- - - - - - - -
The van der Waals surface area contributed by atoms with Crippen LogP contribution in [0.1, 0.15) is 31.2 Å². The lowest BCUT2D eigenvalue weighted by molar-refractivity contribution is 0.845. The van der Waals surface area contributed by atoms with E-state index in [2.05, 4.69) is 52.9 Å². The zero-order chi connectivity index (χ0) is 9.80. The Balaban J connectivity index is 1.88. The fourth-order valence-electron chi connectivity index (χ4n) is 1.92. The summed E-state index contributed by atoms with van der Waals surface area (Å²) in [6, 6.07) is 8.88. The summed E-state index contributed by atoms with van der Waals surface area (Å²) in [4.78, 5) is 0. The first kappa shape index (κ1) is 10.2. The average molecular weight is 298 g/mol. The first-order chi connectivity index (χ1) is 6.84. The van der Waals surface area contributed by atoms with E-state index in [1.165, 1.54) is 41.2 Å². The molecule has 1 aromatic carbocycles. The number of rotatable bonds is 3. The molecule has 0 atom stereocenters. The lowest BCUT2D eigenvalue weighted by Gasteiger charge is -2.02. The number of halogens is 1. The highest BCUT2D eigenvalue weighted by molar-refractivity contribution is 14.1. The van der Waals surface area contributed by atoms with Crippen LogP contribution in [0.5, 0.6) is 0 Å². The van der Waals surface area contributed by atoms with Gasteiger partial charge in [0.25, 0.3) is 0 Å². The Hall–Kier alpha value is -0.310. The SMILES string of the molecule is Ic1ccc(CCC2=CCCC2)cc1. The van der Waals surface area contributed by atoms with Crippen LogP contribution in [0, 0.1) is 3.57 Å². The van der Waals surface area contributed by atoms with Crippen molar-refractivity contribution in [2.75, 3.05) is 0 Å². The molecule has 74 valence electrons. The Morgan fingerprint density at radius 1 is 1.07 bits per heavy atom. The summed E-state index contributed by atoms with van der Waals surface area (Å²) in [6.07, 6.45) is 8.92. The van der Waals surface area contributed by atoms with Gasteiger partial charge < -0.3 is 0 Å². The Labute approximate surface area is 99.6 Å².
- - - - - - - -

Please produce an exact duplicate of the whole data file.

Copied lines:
The van der Waals surface area contributed by atoms with Crippen LogP contribution in [0.1, 0.15) is 31.2 Å². The lowest BCUT2D eigenvalue weighted by molar-refractivity contribution is 0.845. The van der Waals surface area contributed by atoms with E-state index in [2.05, 4.69) is 52.9 Å². The zero-order chi connectivity index (χ0) is 9.80. The Balaban J connectivity index is 1.88. The fourth-order valence-electron chi connectivity index (χ4n) is 1.92. The summed E-state index contributed by atoms with van der Waals surface area (Å²) in [6, 6.07) is 8.88. The summed E-state index contributed by atoms with van der Waals surface area (Å²) in [4.78, 5) is 0. The first kappa shape index (κ1) is 10.2. The average molecular weight is 298 g/mol. The first-order chi connectivity index (χ1) is 6.84. The van der Waals surface area contributed by atoms with E-state index in [1.165, 1.54) is 41.2 Å². The molecule has 1 aromatic carbocycles. The number of rotatable bonds is 3. The molecule has 0 atom stereocenters. The lowest BCUT2D eigenvalue weighted by Gasteiger charge is -2.02. The number of halogens is 1. The highest BCUT2D eigenvalue weighted by molar-refractivity contribution is 14.1. The van der Waals surface area contributed by atoms with Crippen LogP contribution in [0.5, 0.6) is 0 Å². The van der Waals surface area contributed by atoms with Gasteiger partial charge in [0.25, 0.3) is 0 Å². The Hall–Kier alpha value is -0.310. The SMILES string of the molecule is Ic1ccc(CCC2=CCCC2)cc1. The van der Waals surface area contributed by atoms with Crippen LogP contribution in [0, 0.1) is 3.57 Å². The van der Waals surface area contributed by atoms with Crippen molar-refractivity contribution in [2.75, 3.05) is 0 Å². The molecule has 74 valence electrons. The Morgan fingerprint density at radius 1 is 1.07 bits per heavy atom. The summed E-state index contributed by atoms with van der Waals surface area (Å²) in [6.07, 6.45) is 8.92. The van der Waals surface area contributed by atoms with Gasteiger partial charge < -0.3 is 0 Å². The Labute approximate surface area is 99.6 Å².